Frem Boustany, Sr.

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Frem F. Boustany, Sr.​​​​

(Businessman and civic figure
in Lafayette, Louisiana)​​


Born January 12, 1903​​​
Deir El Kamar, Lebanon
Died November 28, 1993 (aged 90)​​
Lafayette, Louisiana

Resting place:
​​ St. John's Cathedral Cemetery in Lafayette​​

Spouse Beatrice Joseph Boustany (married until her death in 1988)​

Three children, including:
​ Dr. Frem Boustany, Jr. (1928-1988) Parents:
​ Mr. and Mrs. Michel Boustany

Frem F. Boustany, Sr. (January 12, 1903 – November 28, 1993), was a Lebanese-American businessman and civic figure in Lafayette, Louisiana.

Background

Boustany was born in Deir el Kamar, Lebanon; he was the son of Mr. and Mrs. Michel Boustany. He migrated to Lafayette in 1920, along with other family members. He and his wife, the former Beatrice Joseph (1912-1988), whom he married when she was sixteen, had three children.[1][2]

Career

Boustany worked in grocery and merchandise stores in business with his brothers, Alfred and Francis. In 1947, Boustany bought an interest in Huval Baking Company, of which he was first the executive vice president and general manager until he became sole owner in 1962. In 1965, he purchased the Bunny Bread Company plant in New Orleans. In 1976, Huval merged with Flowers Industries, Inc. Boustany was the president of the Tri-State Baking Association. He sat on the board of directors of the Southern Bakers Association, American Bakers Association, and American Bakers Cooperative.[1]

In the 1930s, Boustany owned the Lafayette White Sox minor league baseball team and was the president of the Evangeline League. He was later a founder and board chairman of Evangeline Downs Racetrack in Opelousas in St. Landry Parish,[1] now also a casino.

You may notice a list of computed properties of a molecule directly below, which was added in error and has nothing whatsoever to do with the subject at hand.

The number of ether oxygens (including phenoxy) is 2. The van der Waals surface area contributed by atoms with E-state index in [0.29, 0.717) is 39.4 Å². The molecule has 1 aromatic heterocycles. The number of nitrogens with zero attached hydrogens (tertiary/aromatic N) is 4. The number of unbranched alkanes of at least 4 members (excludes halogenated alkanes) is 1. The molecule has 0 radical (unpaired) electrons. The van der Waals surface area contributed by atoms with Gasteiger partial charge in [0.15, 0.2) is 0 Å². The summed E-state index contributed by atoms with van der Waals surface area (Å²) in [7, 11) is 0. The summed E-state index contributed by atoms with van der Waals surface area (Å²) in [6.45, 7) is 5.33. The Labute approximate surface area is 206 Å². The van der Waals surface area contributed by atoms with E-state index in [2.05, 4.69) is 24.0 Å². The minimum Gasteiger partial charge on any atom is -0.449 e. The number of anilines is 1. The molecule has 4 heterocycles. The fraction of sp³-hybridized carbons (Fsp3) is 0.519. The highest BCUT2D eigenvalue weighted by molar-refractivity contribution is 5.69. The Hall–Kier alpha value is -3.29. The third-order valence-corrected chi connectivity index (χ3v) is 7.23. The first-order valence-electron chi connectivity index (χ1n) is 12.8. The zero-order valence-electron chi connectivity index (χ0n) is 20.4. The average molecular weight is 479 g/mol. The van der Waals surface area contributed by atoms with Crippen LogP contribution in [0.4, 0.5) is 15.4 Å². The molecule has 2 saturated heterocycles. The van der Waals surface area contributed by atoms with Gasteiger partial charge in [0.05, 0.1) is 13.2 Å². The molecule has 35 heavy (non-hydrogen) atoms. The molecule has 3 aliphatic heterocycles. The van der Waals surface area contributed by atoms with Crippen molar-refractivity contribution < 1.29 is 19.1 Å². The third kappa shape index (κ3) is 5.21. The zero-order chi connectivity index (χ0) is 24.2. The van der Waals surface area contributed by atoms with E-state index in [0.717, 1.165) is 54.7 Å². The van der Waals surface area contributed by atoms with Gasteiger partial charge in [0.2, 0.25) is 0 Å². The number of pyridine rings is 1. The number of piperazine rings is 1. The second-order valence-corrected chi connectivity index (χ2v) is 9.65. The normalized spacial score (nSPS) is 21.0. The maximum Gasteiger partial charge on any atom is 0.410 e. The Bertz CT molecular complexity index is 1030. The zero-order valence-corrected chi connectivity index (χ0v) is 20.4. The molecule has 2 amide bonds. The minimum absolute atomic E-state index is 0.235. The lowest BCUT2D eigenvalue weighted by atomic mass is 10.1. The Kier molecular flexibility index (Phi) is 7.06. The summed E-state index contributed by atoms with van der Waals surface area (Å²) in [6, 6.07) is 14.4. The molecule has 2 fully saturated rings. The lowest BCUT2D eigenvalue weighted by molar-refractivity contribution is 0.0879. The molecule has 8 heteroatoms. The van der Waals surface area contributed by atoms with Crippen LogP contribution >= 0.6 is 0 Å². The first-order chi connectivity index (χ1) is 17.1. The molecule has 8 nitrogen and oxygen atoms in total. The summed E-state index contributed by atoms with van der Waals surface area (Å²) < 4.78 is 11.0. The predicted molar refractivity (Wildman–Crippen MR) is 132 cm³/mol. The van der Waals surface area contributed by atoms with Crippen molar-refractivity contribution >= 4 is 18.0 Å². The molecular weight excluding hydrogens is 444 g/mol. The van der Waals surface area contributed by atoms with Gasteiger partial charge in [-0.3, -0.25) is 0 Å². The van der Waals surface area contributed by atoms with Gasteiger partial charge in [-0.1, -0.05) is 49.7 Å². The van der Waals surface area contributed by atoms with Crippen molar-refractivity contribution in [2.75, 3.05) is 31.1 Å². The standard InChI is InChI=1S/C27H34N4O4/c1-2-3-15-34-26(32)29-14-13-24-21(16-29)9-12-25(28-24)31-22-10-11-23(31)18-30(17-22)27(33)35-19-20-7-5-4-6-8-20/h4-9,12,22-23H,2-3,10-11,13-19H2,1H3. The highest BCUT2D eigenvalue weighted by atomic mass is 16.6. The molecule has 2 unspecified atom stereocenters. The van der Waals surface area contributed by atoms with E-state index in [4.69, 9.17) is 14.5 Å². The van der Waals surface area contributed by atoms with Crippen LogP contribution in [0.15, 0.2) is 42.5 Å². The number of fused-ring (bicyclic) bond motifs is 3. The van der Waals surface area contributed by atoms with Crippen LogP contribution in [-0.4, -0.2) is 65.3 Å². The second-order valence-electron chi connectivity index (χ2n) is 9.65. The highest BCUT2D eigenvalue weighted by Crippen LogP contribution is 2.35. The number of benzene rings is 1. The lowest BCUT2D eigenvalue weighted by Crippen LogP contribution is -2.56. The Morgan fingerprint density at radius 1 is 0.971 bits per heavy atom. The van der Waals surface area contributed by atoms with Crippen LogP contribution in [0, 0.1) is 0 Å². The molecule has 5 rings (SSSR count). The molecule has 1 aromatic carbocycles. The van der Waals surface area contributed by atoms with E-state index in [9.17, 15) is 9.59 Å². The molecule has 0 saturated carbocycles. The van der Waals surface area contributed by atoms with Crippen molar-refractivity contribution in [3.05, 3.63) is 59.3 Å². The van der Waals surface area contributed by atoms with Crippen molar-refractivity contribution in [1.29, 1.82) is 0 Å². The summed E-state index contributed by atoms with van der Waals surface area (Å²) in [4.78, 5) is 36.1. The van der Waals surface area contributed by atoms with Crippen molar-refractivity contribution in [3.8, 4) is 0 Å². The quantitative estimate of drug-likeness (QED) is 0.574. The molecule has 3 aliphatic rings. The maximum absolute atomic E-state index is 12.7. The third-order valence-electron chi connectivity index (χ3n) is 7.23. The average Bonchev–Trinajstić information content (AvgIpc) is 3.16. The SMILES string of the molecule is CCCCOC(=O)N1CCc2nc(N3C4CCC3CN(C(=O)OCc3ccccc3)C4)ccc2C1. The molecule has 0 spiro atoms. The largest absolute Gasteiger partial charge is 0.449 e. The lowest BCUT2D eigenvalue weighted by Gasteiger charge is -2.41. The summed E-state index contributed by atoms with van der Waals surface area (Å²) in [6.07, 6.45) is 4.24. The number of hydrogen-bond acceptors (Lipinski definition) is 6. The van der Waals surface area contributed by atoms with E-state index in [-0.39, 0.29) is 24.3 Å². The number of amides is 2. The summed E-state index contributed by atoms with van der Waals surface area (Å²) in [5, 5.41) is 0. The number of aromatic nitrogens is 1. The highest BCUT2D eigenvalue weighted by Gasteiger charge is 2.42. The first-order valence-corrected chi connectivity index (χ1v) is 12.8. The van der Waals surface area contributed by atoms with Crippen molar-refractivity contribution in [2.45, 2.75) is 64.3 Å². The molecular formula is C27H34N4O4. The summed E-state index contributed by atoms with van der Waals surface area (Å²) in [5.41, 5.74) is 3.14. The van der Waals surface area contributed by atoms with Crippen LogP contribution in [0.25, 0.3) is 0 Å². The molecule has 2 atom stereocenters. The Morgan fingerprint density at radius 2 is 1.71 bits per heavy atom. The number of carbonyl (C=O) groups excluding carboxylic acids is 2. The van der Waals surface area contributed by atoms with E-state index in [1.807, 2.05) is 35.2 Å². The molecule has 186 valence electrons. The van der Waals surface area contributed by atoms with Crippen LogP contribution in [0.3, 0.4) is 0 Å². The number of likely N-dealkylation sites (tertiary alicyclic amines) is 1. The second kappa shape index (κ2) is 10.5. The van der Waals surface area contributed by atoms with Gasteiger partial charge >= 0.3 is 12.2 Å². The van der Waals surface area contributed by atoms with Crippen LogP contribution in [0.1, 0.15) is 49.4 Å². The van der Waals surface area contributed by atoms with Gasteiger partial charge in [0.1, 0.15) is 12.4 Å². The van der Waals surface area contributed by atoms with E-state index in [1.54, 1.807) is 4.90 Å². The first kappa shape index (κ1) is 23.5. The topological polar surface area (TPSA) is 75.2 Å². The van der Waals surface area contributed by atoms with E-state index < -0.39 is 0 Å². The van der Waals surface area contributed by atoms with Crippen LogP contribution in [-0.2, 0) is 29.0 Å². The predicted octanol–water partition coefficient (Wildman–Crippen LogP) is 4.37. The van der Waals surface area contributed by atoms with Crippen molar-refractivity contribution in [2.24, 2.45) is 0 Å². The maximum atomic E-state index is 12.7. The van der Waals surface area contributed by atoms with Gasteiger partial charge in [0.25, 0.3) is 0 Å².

Civic service

His civic service began with the Mississippi River flood of 1927. During World War II, he served on the registration board of Selective Service for Lafayette Parish. He was also a member of the Louisiana Council of Naval Affairs and an officer for his local Boy Scouts, Girl Scouts, Red Cross, and March of Dimes. He helped to organize the Lafayette Young Man’s Business Club and was affiliated with Kiwanis International and the Lafayette Community Chest. He was a member of the board of the "good government" group, the Louisiana Public Affairs Research Council, of which Ed Steimel of Baton Rouge was the longtime executive director. Boustany was also a board member of the American Bank and Trust Company in Lafayette. For more than twenty years, he chaired the Lafayette Municipal Auditorium Committee. In 1972, he served on the Lafayette Charter Commission.[1]

Boustany worked to preserve historical records at the Roman Catholic St. John’s Cathedral in Lafayette and was involved in 1962 in the financing of the Camellia Pageant at what is now the University of Lafayette, then known as the University of Southwestern Louisiana. He donated land for Women’s and Children’s Hospital and endowed a professorship in home economics at USL. In 1959, he was King Gabriel XX in the Southwest Louisiana Mardi Gras Association. In 1962, he received the "Lafayette Civic Cup." In 1983, Pope John Paul II named Boustany as a Knight of the Equestrian Order of the Holy Sepulchre. He was also active in the Catholic men's organizaton, the Knights of Columbus.[1]

The Frem Boustany Convention Center at The Heymann Center in Lafayette bears his name.

Death

In 1988, Boustany lost both his wife and son, Dr. Frem Boustany, Jr. He died five years later in 1993 and is interred with family members at St. John's Cathedral Cemetery in Lafayette.[3]

References

  1. 1.0 1.1 1.2 1.3 1.4 Boustany, Frem, Sr.. A Dictionary of Louisiana Biography: Louisiana Historical Association. Retrieved on April 22, 2020.
  2. A Dictionary of Louisiana Biography cites sources for the Boustany article on the files of the Louisiana Room of the Dupré Library at ULL., and his obituary in The Lafayette Daily Advertiser, November 30, 1993.
  3. Dr. Frem Boustany, Jr.. Findagrave.com. Retrieved on April 22, 2020.
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